Madrid International Film Festival Official Selection – ‘A Band of Rogues’

So, A Band of Rogues, the first independent feature film that I’ve edited, is now an official selection at the Madrid International Film Festival. It was filmed in the fall of 2010 on location in Argentina.

Daniel Camenisch, a mutual friend of writer/director, Tim Morgan, recommended me for the edit. After an initial couple of Skype video chats with the Morgan brothers while they were still wrapping up in Argentina, they decided to bring me on to the team for editing and shipped me two 2TB hard drives containing about 60 hours of raw footage. After a few months of editing nights and weekends and e-mailing rough scenes back and forth with Tim, we followed up with a very intense yet tremendously fun and rewarding week stateside. The goal – take the rough scenes and refine them, complete a rough sound and music mix, and color correct the entire film in order to burn a DVD for the start of festival submission season. All within 7 days.

In order to achieve this, Tim assembled a team at Rocky Farm Studio – which I must say, is by far the most idyllic editing environment I’ve ever been a part of. The entire property is a farm built around an old abandoned quarry. I brought my edit suite with me, set up in a converted shed and slept in a music studio next to an antique Steinway grand. Heaven.

The post team consisted of Tim Morgan and myself on the edit, composer/songwriter/audio recordist Matthew Morgan and script supervisor/line producer (and all-around nice guy) Brendan Trinkle on the initial audio mix, Director of Photography/co-writer Tommy Bertin on color correction, as well as regular visits and creative input from a few members of the cast – Jake Ayers, Emory Goocher, and Luke Williams. (The final audio mix was done by Brian Rio and his team several months later)

Tim divided the movie into 6 logical ‘reels’ so we could break up the work and manage it on an achievable schedule. My goal – hit the ground running the first day so I can stay at least 1 reel ahead of audio and color correct. We worked out a system where Tim gave me a rough reel with full scenes and I would whittle and massage and make it work smoothly before sending it off to Matthew and Tommy. I was up until 4 AM the first day, but I had the first reel ready to go and managed to stay ahead of the curve to the very end of the week. I basically shifted my body clock to waking up at 11AM and working in 2 shifts, finally hitting bed around 3 or 4 AM.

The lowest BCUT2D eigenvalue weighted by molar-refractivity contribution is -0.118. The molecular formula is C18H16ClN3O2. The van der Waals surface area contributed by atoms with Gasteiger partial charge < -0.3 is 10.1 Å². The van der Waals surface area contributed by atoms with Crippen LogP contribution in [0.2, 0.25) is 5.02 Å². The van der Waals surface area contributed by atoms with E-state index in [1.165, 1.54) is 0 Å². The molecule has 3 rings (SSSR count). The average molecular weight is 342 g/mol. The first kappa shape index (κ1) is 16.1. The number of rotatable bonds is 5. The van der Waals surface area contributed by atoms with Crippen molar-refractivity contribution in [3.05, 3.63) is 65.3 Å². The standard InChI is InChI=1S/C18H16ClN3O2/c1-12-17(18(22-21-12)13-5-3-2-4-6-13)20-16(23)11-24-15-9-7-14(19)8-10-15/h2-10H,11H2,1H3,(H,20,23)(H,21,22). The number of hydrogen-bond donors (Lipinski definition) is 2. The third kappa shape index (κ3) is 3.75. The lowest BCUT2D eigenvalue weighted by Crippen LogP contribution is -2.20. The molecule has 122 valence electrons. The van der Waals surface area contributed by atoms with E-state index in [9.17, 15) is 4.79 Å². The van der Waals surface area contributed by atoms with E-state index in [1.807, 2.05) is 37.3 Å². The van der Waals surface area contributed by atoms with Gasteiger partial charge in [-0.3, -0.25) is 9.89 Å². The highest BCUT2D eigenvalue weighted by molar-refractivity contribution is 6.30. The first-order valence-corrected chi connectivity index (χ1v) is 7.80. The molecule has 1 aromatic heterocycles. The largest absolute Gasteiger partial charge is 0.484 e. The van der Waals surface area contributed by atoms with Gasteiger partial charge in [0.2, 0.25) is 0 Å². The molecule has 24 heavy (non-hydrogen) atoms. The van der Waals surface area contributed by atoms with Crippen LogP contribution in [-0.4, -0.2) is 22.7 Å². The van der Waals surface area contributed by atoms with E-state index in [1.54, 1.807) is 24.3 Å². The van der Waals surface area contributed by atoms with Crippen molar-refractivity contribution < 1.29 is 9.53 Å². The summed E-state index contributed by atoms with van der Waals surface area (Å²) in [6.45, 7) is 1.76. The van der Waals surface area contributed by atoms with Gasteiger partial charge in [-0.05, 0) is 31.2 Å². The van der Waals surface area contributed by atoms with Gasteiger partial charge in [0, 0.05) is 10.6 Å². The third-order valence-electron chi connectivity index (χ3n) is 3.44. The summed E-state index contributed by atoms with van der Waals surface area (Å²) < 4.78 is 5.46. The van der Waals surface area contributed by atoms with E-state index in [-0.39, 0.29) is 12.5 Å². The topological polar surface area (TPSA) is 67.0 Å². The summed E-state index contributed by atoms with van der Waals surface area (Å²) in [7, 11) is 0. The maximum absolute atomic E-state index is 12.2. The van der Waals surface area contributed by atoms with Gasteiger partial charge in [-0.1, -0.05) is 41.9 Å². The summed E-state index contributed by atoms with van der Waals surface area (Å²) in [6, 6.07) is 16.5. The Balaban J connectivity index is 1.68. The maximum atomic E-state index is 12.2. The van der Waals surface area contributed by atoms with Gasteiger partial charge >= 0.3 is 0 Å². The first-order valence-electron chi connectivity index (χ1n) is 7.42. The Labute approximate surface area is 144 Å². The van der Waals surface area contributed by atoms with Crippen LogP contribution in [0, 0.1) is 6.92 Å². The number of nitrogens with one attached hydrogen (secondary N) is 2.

Seriously, this was a great way for me to work and the ideas we were coming up with for the movie just flowed so naturally. We made some pretty significant script revisions in the edit, and we all shared a common vision and passion for the film. Tim is a great director to work with. Any time people are working in a high pressure / low sleep situation like this the potential for frazzled nerves is high. None of the potential blow-outs or tensions ever materialized. Tim sets the right tone and knows how to put the right people together on a project. He is definitely the guy you want to be working with.

I can’t adequately express how thankful I am to have been given the opportunity to work on such a wonderful film with such talented and focused guys. I hope there are more to follow, because there is nothing like the feeling you get when you know you are totally in your element.

Win or lose this festival, we’re in. It is now out in the wild and it’s got those cool leafy things forever attached to it. That’s got to mean something, right? I can’t wait to see what’s in store.

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